Angela Gardner, OFLA Public Relations and Advocacy Chair
Spanish Teacher, Ross High School
Recently, while scrolling through a social media platform (prompted by quarantine boredom), I happened across a post from a frustrated parent in a district, dissatisfied with the district’s handling of pandemic response. This parent wanted desperately to vote on the issue of whether to reopen schools in their area, in hopes that a majority vote might see a change in the plans for the district.
It dawned on me that this parent, caught up in the frustration of how leaders and representatives are handling their pandemic response, completely missed the mark in her response. Like many others, the parent took to social media to vent her frustrations. To her credit, she even proposed a solution: for parents in the community to vote on the issue at hand (reopening schools). I realized that, like so many others, she had forgotten how to direct her voice.
The problem with social media advocacy efforts is that it often does not result in much more than a venting session, and even proposed solutions fall through, because they do not follow the appropriate avenues to promote change. I see many of my colleagues following the same style of advocacy, sharing articles via social media to bolster their views, but those articles and their points are lost in the cacophony of voices online.
While social media can be a powerful place to gather steam and get a pulse on the public opinion of a certain issue, we must not stop there with our efforts to advocate for our issues. To be effective, we can first vote for candidates and representatives locally, at the state level, and nationally, that we feel best represent us on different issues.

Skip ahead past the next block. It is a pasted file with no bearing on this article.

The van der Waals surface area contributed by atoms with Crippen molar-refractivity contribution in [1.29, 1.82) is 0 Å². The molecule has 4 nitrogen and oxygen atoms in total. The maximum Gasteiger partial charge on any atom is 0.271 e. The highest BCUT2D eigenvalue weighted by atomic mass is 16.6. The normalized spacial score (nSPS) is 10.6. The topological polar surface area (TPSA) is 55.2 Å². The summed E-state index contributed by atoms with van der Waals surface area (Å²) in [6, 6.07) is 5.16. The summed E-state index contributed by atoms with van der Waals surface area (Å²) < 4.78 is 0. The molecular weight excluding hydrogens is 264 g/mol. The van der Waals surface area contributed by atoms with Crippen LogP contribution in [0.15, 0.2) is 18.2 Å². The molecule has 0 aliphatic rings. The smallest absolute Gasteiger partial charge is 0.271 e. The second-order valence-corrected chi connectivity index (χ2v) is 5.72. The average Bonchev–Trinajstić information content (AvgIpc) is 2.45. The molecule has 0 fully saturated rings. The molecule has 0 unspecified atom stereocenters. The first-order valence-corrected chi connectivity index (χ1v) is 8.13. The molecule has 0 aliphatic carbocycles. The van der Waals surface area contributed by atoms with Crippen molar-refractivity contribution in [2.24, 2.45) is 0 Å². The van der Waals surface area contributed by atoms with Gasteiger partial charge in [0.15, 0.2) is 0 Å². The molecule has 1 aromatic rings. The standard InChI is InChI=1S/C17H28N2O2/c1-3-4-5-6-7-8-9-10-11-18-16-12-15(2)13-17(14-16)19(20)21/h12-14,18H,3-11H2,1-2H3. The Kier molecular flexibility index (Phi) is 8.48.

Then, we can continue to help our representatives by writing letters or emails that share our personal stories, as well as any pertinent research, that bolster our views on the issues. We can provide written and/or spoken testimony, whether at a School Board meeting or a congressional hearing on a bill.
When term limits expire, if we are dissatisfied with our representatives, we can vote for an alternate candidate. We can even run for positions in our communities and states ourselves, if we feel we can be more effective in representing citizens. We can absolutely use social media to gauge and garner support. The more vocal people are about an issue, the louder that voice becomes.
I want to encourage you to remember your voice and power as a voter, outside social media. This is a critical time in our country, and the impact of these times will be felt for a long time. Your voice counts!